Kripps History, Family Crest & Coats of Arms

The ancestors of the Kripps family migrated to England following the Norman Conquest of 1066. The surname Kripps is based on the Old English given name Crispin, which derives from a Latin nickname which means curly-haired. [1] Much of the popularity of the name in the early Middle Ages is a result of the popularity of St. Crispin, who was martyred at Soissons in 285 AD.

Early Origins of the Kripps family

The surname Kripps was first found in Oxfordshire where they had been granted the lands of Cowley by William the Conqueror for their assistance at the Battle of Hastings in 1066. The source Old English Bynames lists the name in the Latin form: Benedictus Crispus c.1030 as the first record of the family. Almost two hundred years later, Walter Crips was listed in the source Early London Personal Names as living there c. 1200. [2] Later the family became well established in Norfolk, where they are to this day well known.

In Norfolk, the family goes back at least as far as the 14th century. "In 1388, Richard Crispe was patron of the living of Cockthorp, to which he presented one of the family; another Richard Crispe was buried in Erenze church in 1517." [3] The Hundredorum Rolls of 1273 list the following: Robert le Crespe in Oxfordshire; Thomas le Crespe in Somerset; and Gilbert le Crispe in Oxfordshire. [1]

Early History of the Kripps family

This web page shows only a small excerpt of our Kripps research. Another 242 words (17 lines of text) covering the years 1066, 1533, 1603, 1788, 1749, 1599, 1666, 1625, 1600, 1643, 1599, 1666, 1630, 1628 and 1692 are included under the topic Early Kripps History in all our PDF Extended History products and printed products wherever possible.

Kripps Spelling Variations

Before English spelling was standardized a few hundred years ago, spelling variations of names were a common occurrence. Elements of Latin, Norman French and other languages became incorporated into English throughout the Middle Ages, and name spellings changed even among the literate. The variations of the surname Kripps include Crisp, Cripps, Crispin, Crispe, Crisppin, Crispp and many more.

Early Notables of the Kripps family (pre 1700)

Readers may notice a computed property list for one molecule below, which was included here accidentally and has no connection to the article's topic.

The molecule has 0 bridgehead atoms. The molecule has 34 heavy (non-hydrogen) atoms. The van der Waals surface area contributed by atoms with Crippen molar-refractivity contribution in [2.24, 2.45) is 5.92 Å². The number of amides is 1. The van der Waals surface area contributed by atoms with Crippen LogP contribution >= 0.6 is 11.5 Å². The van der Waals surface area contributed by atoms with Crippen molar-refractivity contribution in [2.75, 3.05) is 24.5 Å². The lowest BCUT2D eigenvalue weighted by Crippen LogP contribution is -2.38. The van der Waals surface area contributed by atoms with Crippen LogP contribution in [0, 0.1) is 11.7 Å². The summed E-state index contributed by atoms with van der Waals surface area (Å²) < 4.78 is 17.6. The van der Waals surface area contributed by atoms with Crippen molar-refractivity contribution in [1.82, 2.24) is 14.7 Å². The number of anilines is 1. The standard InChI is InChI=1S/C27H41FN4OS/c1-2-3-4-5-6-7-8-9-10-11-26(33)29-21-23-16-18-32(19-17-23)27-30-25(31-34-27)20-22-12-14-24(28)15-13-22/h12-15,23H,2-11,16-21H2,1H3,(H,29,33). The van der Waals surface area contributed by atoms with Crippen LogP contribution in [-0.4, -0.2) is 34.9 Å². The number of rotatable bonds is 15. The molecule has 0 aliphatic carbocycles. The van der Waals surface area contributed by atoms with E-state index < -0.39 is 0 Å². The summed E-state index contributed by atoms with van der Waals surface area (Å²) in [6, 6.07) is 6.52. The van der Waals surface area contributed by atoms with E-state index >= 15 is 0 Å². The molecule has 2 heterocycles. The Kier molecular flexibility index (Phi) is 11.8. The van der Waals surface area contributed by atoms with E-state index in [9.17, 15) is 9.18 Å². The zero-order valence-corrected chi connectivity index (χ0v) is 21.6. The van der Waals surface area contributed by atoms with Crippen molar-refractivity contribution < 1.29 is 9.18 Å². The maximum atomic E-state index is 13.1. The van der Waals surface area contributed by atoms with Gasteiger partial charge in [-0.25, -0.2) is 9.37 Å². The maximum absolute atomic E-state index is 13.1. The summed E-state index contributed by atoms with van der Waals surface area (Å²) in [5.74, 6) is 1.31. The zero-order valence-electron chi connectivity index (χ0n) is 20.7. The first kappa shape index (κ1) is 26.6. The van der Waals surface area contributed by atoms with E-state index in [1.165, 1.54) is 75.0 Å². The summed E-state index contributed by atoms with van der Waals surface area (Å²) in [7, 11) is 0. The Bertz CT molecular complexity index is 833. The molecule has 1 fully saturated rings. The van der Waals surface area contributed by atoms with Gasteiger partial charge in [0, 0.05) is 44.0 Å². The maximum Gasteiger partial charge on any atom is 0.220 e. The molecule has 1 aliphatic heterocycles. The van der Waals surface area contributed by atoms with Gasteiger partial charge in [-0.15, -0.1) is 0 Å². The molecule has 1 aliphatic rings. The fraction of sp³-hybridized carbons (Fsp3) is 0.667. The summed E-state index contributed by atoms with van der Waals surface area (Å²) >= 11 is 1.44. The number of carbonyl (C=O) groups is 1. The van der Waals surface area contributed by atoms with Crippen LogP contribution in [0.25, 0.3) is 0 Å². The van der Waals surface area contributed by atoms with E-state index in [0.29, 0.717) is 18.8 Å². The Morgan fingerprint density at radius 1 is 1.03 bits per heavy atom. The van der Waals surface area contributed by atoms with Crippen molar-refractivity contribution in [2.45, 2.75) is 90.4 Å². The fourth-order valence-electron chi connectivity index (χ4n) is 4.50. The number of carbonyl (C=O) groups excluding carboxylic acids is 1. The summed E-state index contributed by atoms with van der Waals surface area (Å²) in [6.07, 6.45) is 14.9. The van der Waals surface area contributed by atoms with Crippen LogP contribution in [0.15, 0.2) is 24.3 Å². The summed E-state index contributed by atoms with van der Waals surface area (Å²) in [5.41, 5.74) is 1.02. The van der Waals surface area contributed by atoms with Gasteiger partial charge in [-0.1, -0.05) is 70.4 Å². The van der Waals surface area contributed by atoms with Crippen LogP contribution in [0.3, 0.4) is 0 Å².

Outstanding amongst the family at this time was Sir Nicholas Crisp (1599?-1666), English Royalist, descended from a family possessing estates in Gloucestershire and engaged in trade in London; Ellis Crisp (died 1625), Sheriff of London; Tobias Crisp D.D. (1600-1643), an English clergyman and reputed antinomian; and Sir Nicholas Crispe, 1st Baronet (c.1599-1666), an English Royalist and a wealthy merchant who pioneered the...
Another 61 words (4 lines of text) are included under the topic Early Kripps Notables in all our PDF Extended History products and printed products wherever possible.

Ireland Migration of the Kripps family to Ireland

Some of the Kripps family moved to Ireland, but this topic is not covered in this excerpt. More information about their life in Ireland is included in all our PDF Extended History products and printed products wherever possible.

Migration of the Kripps family

In England at this time, the uncertainty of the political and religious environment of the time caused many families to board ships for distant British colonies in the hopes of finding land and opportunity, and escaping persecution. The voyages were expensive, crowded, and difficult, though, and many arrived in North America sick, starved, and destitute. Those who did make it, however, were greeted with greater opportunities and freedoms that they could have experienced at home. Many of those families went on to make important contributions to the young nations in which they settled. Early immigration records have shown some of the first Krippss to arrive on North American shores: Zacharia Crispe, who came to Virginia in 1623; Benjamin Crisp, who arrived at Waterdown, Massachusetts in 1630; Francis Crisp, a servant sent to Virginia in 1659.



  1. ^ Bardsley, C.W, A Dictionary of English and Welsh Surnames: With Special American Instances. Wiltshire: Heraldry Today, 1901. Print. (ISBN 0-900455-44-6)
  2. ^ Reaney, P.H and R.M. Wilson, A Dictionary of English Surnames. London: Routledge, 1991. Print. (ISBN 0-415-05737-X)
  3. ^ Guppy, Henry Brougham, Homes of Family Names in Great Britain. 1890. Print.


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